For people who have complex communication needs Microboard members need to understand that just because a person is unable to speak this does not necessarily mean that they have nothing to say or do not understand. Their bodies may not let them respond in a way that others look for as an indication of understanding and this can lead to wrongly labelling the person as not been capable of understanding.
There are many examples of people who have been unable to speak that have still been able to understand – two well known people are Helen Keller and Carly Fleishman.
Members need to assume that the person has the competence to learn to be involved in the activities of the circle or the Microboard. It doesn’t mean focusing on the person’s capacity or lack of it. Rather it’s about focussing on teaching the skills and providing the right support to learn to make decisions and be involved. Learning to be involved in decision making may take several years or even a life time.
My own son often doesn’t even want to be in the same room when we have Microboard meetings! So we are gradually working on activities that encourage him to be in the same room. We will then work on talking with him using his alternative communication method about some of the things we are talking about. I also talk about these things with him after meetings. We also observe Isaac’s reaction to decisions that we have made over a period of time to see if he is happy with out decision. If not, then we reverse it and go back to the drawing board. I can’t tell for sure if he understands or not but assuming he can learn does less harm.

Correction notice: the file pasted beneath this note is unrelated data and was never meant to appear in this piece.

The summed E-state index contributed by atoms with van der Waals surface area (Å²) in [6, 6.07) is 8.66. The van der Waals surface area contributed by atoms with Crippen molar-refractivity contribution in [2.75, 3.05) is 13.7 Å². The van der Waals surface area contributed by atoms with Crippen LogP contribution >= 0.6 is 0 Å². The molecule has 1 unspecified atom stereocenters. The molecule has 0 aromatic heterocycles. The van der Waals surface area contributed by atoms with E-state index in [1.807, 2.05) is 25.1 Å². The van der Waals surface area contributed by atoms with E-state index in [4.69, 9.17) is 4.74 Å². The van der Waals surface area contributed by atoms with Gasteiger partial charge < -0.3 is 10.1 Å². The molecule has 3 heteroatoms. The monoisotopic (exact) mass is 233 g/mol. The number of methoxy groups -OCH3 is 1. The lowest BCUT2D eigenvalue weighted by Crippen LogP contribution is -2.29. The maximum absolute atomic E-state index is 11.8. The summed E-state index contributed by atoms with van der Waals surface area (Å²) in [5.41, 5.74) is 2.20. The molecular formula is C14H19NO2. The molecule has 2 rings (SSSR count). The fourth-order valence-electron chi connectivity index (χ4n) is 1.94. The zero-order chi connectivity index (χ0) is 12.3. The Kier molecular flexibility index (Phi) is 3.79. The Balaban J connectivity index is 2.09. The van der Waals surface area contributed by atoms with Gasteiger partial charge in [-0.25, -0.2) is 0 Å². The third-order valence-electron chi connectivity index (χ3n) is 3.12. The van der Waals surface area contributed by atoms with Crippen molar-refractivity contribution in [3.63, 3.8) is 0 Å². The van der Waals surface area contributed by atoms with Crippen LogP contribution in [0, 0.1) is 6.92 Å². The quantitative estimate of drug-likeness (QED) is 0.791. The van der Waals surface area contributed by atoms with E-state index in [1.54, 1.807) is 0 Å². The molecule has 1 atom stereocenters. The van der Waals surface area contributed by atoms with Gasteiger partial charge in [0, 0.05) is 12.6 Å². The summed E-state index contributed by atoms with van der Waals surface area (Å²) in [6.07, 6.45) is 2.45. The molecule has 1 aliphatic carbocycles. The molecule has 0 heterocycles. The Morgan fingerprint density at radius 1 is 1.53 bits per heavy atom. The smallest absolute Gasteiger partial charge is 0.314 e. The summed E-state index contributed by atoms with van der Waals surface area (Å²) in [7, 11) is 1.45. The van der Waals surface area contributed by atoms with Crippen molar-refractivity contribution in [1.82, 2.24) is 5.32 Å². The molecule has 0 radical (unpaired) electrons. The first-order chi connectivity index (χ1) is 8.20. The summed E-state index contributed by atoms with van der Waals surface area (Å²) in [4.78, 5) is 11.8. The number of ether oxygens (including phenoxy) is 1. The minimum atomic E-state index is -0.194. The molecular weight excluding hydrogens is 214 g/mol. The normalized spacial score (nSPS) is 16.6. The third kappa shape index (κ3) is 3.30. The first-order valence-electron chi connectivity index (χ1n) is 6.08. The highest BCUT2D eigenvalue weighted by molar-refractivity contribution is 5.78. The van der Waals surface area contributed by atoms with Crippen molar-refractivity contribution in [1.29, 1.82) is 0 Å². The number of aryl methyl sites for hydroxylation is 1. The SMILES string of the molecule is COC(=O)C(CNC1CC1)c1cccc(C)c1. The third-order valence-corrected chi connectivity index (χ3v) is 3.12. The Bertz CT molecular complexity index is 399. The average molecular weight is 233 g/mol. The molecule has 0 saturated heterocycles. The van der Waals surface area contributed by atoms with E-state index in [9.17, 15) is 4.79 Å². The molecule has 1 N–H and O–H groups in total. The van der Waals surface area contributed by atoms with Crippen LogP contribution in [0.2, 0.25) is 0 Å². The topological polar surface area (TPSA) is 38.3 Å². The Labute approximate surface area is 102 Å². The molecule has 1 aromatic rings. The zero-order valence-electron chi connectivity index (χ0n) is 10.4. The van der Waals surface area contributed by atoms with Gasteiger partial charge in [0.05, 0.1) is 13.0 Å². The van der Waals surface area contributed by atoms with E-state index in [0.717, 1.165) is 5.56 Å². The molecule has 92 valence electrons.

All planning and decisions made by a Microboard or Circle of Support will demonstrate regard for the person’s safety, comfort, and dignity, with consistent respect for his/her needs, wishes, interests, and strengths.
This is called person-centered planning. Our sons and daughters with disabilities can be very vulnerable to physical injury, neglect, abuse, social isolation, not being heard, being taken advantage of and feeling unsafe which can lead to anxiety and challenging behaviour. Like all parents I want to protect my son from these things. Bringing other people into our children’s lives can be scary.
It is important to welcome ideas from Microboard members to encourage their confidence and participation. Ideas are never immediately dismissed on the grounds of being too risky. However we always work through what the risks to my son might be in terms of his safety, comfort and dignity and see if we can come up with safeguards to prevent or manage these risks to a level that is acceptable. If we can’t do this then we move on.